The big white hat has grayed in its case,
Next to 2-inch spiked spurs banned even then
And dried-up lassos and embroidered leather gloves
That would disintegrate if taken out of display.
The suitcases of death are stacked beside a saddle
With the TM logo stamped on the side.
The shiny metal cases have a few dents in them,
Perhaps one in the shape of his head,
As the case flew forward when his convertible crashed.
While the West disappeared around him,
He died on the side of the road, tossed
From a vehicle he would never learn to master.
NOTE: Lest anyone worry about my sanity in starting a museum, I will have you know I actually worked in one once. Yar. When I lived in Bartlesville, I worked at the Tom Mix Museum in Dewey, when Luke was little and I was newly divorced and working 3 part-time jobs at once. Tom Mix was not from Oklahoma, but his third wife was from Dewey, and the town bought his collection after he died. He died while driving his fabulous Cord convertible through Arizona. He came around a curve where some construction was going on and ran off the road. One of the metal suitcases in his back seat flew forward and broke his neck. The museum is still operating and is a humble piece of awesomeness that everyone ought to visit.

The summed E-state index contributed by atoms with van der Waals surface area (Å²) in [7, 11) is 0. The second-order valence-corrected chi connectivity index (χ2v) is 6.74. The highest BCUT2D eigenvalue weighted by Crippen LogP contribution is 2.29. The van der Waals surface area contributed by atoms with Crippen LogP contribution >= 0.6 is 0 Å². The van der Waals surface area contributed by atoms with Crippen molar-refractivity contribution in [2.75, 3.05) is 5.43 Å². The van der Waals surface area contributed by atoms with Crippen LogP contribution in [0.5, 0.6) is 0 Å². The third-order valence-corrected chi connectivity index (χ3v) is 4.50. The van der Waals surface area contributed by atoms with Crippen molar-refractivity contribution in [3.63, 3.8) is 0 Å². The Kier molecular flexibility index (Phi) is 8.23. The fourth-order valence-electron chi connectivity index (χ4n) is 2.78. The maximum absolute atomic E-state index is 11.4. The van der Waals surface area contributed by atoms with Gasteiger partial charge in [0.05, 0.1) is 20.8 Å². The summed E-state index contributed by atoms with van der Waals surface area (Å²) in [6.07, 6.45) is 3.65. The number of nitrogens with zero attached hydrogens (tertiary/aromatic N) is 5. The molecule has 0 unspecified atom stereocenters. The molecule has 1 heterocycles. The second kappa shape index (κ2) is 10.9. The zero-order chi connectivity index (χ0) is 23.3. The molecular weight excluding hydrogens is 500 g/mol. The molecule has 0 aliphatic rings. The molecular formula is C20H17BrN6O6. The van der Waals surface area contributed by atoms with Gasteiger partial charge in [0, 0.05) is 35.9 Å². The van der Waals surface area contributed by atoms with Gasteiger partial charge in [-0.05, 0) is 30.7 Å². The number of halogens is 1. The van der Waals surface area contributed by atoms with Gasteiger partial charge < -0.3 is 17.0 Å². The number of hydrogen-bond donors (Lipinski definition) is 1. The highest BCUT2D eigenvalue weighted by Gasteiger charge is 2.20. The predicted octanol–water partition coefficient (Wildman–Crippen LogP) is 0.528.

1 thought on “Working at the Tom Mix Museum”
I love the memories of this place and you working there, pecking away on your typewriter in full view of the “suitcases of death.”